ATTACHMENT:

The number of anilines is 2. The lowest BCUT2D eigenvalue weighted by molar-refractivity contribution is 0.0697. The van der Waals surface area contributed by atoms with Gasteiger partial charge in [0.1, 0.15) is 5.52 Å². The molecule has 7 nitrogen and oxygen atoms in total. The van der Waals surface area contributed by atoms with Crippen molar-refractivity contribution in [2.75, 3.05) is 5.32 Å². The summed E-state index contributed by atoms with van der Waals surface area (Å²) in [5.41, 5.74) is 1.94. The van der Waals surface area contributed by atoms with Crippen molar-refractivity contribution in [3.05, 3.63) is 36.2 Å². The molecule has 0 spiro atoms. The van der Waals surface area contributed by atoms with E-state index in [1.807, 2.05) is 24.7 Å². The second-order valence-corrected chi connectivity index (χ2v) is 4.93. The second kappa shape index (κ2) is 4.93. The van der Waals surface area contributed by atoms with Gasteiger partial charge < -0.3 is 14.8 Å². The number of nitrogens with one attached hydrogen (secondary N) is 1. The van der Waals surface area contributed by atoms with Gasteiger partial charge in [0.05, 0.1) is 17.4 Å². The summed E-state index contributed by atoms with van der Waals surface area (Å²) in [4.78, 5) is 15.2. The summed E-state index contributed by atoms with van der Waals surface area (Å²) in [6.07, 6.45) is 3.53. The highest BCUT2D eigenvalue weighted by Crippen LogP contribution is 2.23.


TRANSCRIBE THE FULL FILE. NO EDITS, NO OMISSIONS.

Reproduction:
The number of anilines is 2. The lowest BCUT2D eigenvalue weighted by molar-refractivity contribution is 0.0697. The van der Waals surface area contributed by atoms with Gasteiger partial charge in [0.1, 0.15) is 5.52 Å². The molecule has 7 nitrogen and oxygen atoms in total. The van der Waals surface area contributed by atoms with Crippen molar-refractivity contribution in [2.75, 3.05) is 5.32 Å². The summed E-state index contributed by atoms with van der Waals surface area (Å²) in [5.41, 5.74) is 1.94. The van der Waals surface area contributed by atoms with Crippen molar-refractivity contribution in [3.05, 3.63) is 36.2 Å². The molecule has 0 spiro atoms. The van der Waals surface area contributed by atoms with E-state index in [1.807, 2.05) is 24.7 Å². The second-order valence-corrected chi connectivity index (χ2v) is 4.93. The second kappa shape index (κ2) is 4.93. The van der Waals surface area contributed by atoms with Gasteiger partial charge < -0.3 is 14.8 Å². The number of nitrogens with one attached hydrogen (secondary N) is 1. The van der Waals surface area contributed by atoms with Gasteiger partial charge in [0.05, 0.1) is 17.4 Å². The summed E-state index contributed by atoms with van der Waals surface area (Å²) in [4.78, 5) is 15.2. The summed E-state index contributed by atoms with van der Waals surface area (Å²) in [6.07, 6.45) is 3.53. The highest BCUT2D eigenvalue weighted by Crippen LogP contribution is 2.23.